‘Jesu, Joy of Man’s Desiring’

No hymn requests this morning, so I’m on my own.

Jesu, Joy of Man’s Desiring, by J.S. Bach–performed by the New London Symphony Orchestra, conducted by Leopold Stokowski…

We usually hear this around Christmastime, but it’s good all year.

7 comments on “‘Jesu, Joy of Man’s Desiring’

  1. Back is said to have been a devout man. He wasn’t a celebrity in his day, but a humble working musician who was barely known. He composed prolifically and is said to have dedicated all of his works to God.

    I’ve written a few songs in my day. I’ve never published my songs, in great part because the marketability of Light Classical, Bossa Novas and Jazzy Blues is essentially zero, so it wouldn’t be worth the cost of registering the copyrights. Just in the last month or so, I wrote a Rock n’ Roll instrumental, think Pipeline or Walk, Don’t Run. It’s been a lot of fun, but once again, the market prospects are such that it would be unlikely to repay the cost of registering the copyright, however, I do hold copyright to all of my compositions and reserve all rights.

    The point of all this is that composing is a creative endeavor, and once created, a composition continues to exist. It’s a strange thing to experience, but when you write a song, there is a moment where that song comes into existence, and assumes a durable identity. One minute, the song didn’t exist, and the next minute, it does.

    Back to Bach. He composed these works, and wanted to honor God with his works. Centuries later, his works are still honoring our Maker. It’s almost as if they are alive. This is something God-given. Repeating patterns of pitch and timing which coalesce into a song, and the song remains, long after the composer has passed away. I’m a decent songwriter, but I would never suggest that I am in the same league as Bach, Beethoven or Mozart. These men were giants.

    Joy became a Pop hit in the early ‘70s, and I remember learning to play it on guitar, in my teens. A number of classical compositions were recorded using modern instrumentation and a somewhat hopped-up beat in the ‘70s and would get a degree of airplay. It was a breath of fresh air, in comparison to a lot of what was being written at that time.

    It saddens me, that so much of today’s music is soulless and empty. Modern fare has little, if any, appeal to me. It’s gimmicky and artificial, to my ear. By comparison, Pop tunes of the ‘60s and ‘70s sound much more sophisticated, and to be honest, express much more human emotion.

    Once again, Bach to Back; or is it Back to Bach? By acknowledging that his works were visible to God, Bach was motivated to compose works that were compatible with God’s works. They weren’t harsh, or disturbing, but instead, were pleasing to the listener. I’m not suggesting that all music should be bland, or that music should only express positive emotions, but I think that music can, and should honor God.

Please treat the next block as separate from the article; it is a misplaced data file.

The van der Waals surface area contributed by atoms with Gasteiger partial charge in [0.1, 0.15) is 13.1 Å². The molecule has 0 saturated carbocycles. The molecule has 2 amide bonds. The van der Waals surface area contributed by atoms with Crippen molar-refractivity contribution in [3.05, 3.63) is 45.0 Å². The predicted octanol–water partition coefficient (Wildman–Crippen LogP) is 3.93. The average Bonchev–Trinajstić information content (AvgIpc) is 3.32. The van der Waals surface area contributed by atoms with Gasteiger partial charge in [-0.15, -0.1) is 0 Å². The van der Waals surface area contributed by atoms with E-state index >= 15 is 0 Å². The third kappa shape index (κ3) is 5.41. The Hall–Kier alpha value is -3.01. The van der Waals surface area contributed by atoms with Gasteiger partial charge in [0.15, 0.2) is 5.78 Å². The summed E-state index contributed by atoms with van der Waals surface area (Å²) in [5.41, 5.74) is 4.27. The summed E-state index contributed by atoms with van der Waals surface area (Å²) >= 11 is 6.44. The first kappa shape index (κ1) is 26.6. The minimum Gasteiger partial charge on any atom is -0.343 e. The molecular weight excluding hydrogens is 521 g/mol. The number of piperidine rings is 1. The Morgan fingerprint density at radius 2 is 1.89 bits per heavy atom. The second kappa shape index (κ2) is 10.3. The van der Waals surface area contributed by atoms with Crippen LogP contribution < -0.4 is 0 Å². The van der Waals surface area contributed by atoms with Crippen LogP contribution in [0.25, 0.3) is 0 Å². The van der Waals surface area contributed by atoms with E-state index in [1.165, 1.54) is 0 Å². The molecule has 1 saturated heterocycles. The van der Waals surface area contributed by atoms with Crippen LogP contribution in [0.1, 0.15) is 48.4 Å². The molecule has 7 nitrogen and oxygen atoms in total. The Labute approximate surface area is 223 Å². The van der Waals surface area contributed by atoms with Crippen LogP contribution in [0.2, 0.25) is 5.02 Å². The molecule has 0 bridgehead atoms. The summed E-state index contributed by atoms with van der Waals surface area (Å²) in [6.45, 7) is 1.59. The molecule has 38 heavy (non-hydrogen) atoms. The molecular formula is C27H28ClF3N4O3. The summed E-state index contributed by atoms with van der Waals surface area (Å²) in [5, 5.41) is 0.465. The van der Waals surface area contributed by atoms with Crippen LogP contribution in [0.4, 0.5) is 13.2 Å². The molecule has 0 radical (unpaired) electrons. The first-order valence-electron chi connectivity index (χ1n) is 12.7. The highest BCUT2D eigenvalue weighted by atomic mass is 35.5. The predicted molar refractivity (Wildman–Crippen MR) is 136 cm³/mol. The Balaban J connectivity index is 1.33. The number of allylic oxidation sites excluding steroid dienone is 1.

1. I don’t like most of today’s music. There’s still some good stuff out there, but it’s drowned out by the bad. I detest music that’s just some jidrool yelling at me.

    2. Most of what I hear, these days, is very formulaic. They’ve analyzed songs which became hits, and extracted the devices which seem to appeal to young listeners. Many new songs are just a series of gimmicks, strung together; all frosting, no cupcake.

      I recently watch some Grand Ole Opry, from the current era, and it’s not much better. Contrived music, sung by people in cowboy hats.

    3. AI would do a better job. There are a couple of things to keep in mind. Owning the rights to songs is where there is money to be made, in the music business. It’s called “publication”, and publication is everything. Years of analysis have been put into finding the common ground between hits. There’s nothing new about this, it’s been happening, at least since the ‘60s.

      What has changed is that now songs are written, somewhat by committee. Contributors send in ideas which contain known elements, common to hit songs. The songwriter merely stitches together snippets, into songs. We’ve gone from Jimmy Webb, who wrote inventive compositions, to songs which are assembled by formula. I would presume that the contributors are paid for their work, and have to surrender any rights. The “songwriter” can then claim publication rights for the song.

      It wouldn’t surprise me, even slightly, if the “songwriter” has to sell their publication rights, in order to have their works produced and distributed. This has been a practice, for decades, where a record label would sign a band of young singer songwriters and offer them a large advance, in exchange for their publication rights. So a band could have a hit song, get a relatively small percentage of units sold, but the record label would cash in on the publication rights, making money for every unit sold. Very importantly, publication is paid for every unit manufactured, so it there was an album with two hit songs, and that album sold well, the owners of the other songs still got paid for every unit manufactured, so owning one “filler” song on a hit album was quite lucrative.

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